BWW Reviews: Actors Theatre's SEMINAR Is A Sizzling Class Act
Got a book in you? Want to be Jonathan Franzen or Joyce Carol Oates? Get rich writing the great American novel? Well, if you were willing to shell out $5000 for a 10-week seminar with a mercilessly critical self-absorbed icon of English lit and submit yourself to his ferocious critiques, you'd have a shot at determining your odds for a spot in the literary pantheon or in the inner circle of Hollywood screenwriting or as a ghost writer, or Hemingway forbid, as a might-have-been.
Such is the ordeal to which four aspirants ~ Kate (Kerry McCue), Douglas (Andy Cahoon), Martin (Will Hightower), and Izzy (Kim Richard) ~ submit themselves in Theresa Rebeck's Seminar, the opening production of Actors Theatre's 29th season.
In due course, lessons are to be learned about the power of the word, authentic talent, and personal integrity.
Smartly directed by Ron May, Seminar is one tightly knit, fast-paced, engaging, and provocative comedy of mixed manners and artistic insights. A solid ensemble delivers Rebeck's rapid fire dialogue with bristling conviction and energy.
Kate's living room is the firing range where the group's charismatic teacher, Leonard (David Barker), takes aim at their manuscripts and their egos. Barker is mesmerizing as he segues from Leonard's withering critiques of a word or a phrase to his self-absorbed reflections on his personal odyssey, indeed his descent, from noted academic and novelist to peripatetic journalist. Leonard is fierce, but surely there are demons that beset him.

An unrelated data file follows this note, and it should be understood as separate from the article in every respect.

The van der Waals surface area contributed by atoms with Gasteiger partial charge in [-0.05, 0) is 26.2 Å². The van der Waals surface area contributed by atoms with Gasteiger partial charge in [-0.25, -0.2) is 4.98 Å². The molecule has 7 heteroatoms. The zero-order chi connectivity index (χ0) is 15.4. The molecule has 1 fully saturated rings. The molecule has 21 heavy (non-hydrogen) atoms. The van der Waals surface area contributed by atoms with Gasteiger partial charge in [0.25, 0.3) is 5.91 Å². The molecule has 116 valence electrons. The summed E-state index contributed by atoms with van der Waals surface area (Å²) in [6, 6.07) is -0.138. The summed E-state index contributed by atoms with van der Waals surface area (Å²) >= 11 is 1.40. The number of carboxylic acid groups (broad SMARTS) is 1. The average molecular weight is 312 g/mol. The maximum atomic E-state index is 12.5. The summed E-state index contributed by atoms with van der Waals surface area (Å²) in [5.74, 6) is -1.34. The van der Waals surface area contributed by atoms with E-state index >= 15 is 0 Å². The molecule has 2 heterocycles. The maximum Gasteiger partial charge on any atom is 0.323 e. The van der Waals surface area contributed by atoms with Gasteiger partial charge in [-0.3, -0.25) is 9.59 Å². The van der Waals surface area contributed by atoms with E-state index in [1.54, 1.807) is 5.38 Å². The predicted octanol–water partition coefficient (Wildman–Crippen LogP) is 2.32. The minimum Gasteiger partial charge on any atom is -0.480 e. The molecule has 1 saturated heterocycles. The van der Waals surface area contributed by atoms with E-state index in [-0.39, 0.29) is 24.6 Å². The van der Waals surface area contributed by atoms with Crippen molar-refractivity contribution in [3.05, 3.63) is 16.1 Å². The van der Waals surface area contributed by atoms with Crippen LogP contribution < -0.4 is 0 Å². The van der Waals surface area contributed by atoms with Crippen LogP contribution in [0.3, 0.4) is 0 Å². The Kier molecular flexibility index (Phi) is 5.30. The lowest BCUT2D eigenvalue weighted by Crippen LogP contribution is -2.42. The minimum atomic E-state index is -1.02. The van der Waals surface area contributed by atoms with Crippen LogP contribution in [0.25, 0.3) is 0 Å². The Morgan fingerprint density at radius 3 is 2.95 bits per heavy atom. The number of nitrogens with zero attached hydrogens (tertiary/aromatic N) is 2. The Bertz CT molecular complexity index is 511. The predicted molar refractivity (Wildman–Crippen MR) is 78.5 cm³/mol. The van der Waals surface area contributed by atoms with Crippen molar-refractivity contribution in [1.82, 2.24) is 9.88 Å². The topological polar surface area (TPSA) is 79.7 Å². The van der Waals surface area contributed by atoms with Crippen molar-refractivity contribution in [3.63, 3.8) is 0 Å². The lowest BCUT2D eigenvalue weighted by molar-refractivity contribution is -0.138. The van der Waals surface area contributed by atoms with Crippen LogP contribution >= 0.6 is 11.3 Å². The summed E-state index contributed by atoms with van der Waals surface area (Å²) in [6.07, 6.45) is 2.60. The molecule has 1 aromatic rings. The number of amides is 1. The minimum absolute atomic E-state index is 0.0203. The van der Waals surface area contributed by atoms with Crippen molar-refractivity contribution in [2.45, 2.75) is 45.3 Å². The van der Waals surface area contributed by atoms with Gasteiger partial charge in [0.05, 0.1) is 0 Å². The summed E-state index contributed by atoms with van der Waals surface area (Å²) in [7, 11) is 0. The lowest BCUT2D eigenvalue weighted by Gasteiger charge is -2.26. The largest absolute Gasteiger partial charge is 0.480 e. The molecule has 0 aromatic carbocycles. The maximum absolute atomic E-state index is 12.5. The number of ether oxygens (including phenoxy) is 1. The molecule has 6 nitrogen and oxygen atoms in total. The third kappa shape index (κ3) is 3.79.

The quartet of students who are the subjects of his predicates is a diverse lot. Kate, brandishing a feminist perspective, has been writing a short story in the style of Jane Austen. Douglas, who has actually sold some stories, is a pretentious sort opining on esoteric concepts of "exteriority and interiority." Izzy is...well, Izzy is available. Martin, however, is a kind of moral, albeit confused, conscience of the group, withholding his manuscript, uncertain about his talent, struggling with jealousy, self-doubt, and ambition.
Their anxieties and pretensions make them easy and vulnerable prey to Leonard's insatiable need for dominance. But, not all is as it seems, and therein lies the path to some surprising twists at play's end.
Seminar is a well-crafted production that will have you reflecting on its themes long after you've left the theatre and likely wanting to see it one more time.
Seminar runs through November 9th at the Helen K. Mason Performing Arts Center.
Photo credit to John Groseclose